The trio became a dynamic team, and together they worked tirelessly with local West Coast counsel, led by stalwart John Krieger of Dickinson and Wright, to right half a century of wrongs. The team’s legal strategy, executed by Sommers, set out to untangle the dark legal web that had been spun over the vocal group. They developed a precedent-setting winning legal strategy, brilliantly executed on a road to victory. Reed and his company, Herb Reed Enterprises, LLC (“HRE”), engaged in a series of lawsuits which clarified Reed’s rights to The Platters name, finding his rights were superior to all others.


Eric Sommers


John Krieger

One year before his death on June 4, 2012, Reed could feel the thrill of a long overdue victory when a federal judge ruled that he had superior rights above all others to the group's legendary name. This ruling, in principle, was subsequently validated by three other federal judges as well as two, three-judge panels in the 2nd and 9th Circuit Courts of Appeal. In July of 2016, the United States Patent and Trademark Office awarded Herb Reed Enterprises, LLC with the trademark, allowing for Herb’s dying wish that the legacy of The Platters be secured and that their music live on and continue to influence America’s diverse soundtrack. Because of these actions, there is now only ONE legally authorized The Platters vocal group to perform around the world today. Eventually all rights to The Platters were consolidated into HRE, the holder of the registered trademark The Platters, which is registered on the principal register with the United States Patent and Trademark Office, Registration Number 5,001,469. If you see the famous registration mark ® after the name, you know you’re experiencing the authentic vocal group!


In keeping with the Reed’s wishes, The Platters continue to evolve and entertain music fans of all ages worldwide. With a solid foundation of multiple hit songs under their belts, The Platters today consist of all seasoned, veteran performers of film, stage and music from Broadway to Hollywood who continue to captivate audiences under the baton of Music Director Michael Larson.


Michael Larson


In 2015, The Platters returned to the recording studio, and after a 50-year hiatus, they released the CD Back to Basics with The Platters® LIVE! This 10-song CD eerily captures the blueprint of the original sounds of the hit songs made famous by the group’s founders in a live studio recording.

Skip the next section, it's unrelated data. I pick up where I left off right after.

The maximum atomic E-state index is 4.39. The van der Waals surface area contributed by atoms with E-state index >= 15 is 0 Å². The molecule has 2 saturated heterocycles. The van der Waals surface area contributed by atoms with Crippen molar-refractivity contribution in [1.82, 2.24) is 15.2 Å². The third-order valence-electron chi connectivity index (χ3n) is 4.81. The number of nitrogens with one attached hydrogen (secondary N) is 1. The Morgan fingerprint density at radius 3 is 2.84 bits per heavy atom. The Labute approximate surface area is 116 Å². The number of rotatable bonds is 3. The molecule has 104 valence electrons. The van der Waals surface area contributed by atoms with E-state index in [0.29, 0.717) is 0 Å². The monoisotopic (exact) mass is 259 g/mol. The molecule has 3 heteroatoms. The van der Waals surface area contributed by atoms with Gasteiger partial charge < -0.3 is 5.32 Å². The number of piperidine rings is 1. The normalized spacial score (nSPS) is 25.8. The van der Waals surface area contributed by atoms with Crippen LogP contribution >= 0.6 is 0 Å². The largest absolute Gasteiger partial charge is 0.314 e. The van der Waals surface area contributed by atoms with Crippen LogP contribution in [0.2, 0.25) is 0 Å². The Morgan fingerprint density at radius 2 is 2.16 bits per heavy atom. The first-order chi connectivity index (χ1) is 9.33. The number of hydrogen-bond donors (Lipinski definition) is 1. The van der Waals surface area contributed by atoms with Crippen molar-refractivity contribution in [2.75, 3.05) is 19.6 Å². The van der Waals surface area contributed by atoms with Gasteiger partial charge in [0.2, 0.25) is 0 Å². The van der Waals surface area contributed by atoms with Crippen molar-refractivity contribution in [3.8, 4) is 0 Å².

The Platters 21st century injection into today’s music scene continues to open the hearts and minds of new generations of music consumers to the rich vocal and historical tradition that is making timeless melodies relevant to all ages of worldwide fans.


As evidence to the vocal group’s enduring legacy, The Platters’ classic hit My Prayer was featured in a key spot on the Oscar®-nominated soundtrack The Curious Case of Benjamin Button. In 2015, The Great Pretender was pivotal to a riveting “Russian roulette” scene in FOX Television’s Emmy Award-winning Series Empire.

Video of the scene from

"The Curious Case of Benjamin Button"

featuring The Platters singing (My Prayer)



Image of the Scene from

Season 1 of "Empire"

featuring The Platters singing (The Great Pretender)

In addition to continuing to tour the world, The Platters are involved in myriad projects and are planning to go into the studio soon to record much anticipated new music highlighting an evolved, contemporized sound founded on the music tradition that won The Platters enduring international music acclaim.

Visit for info and tour dates or follow the official Facebook page at for real-time news and information.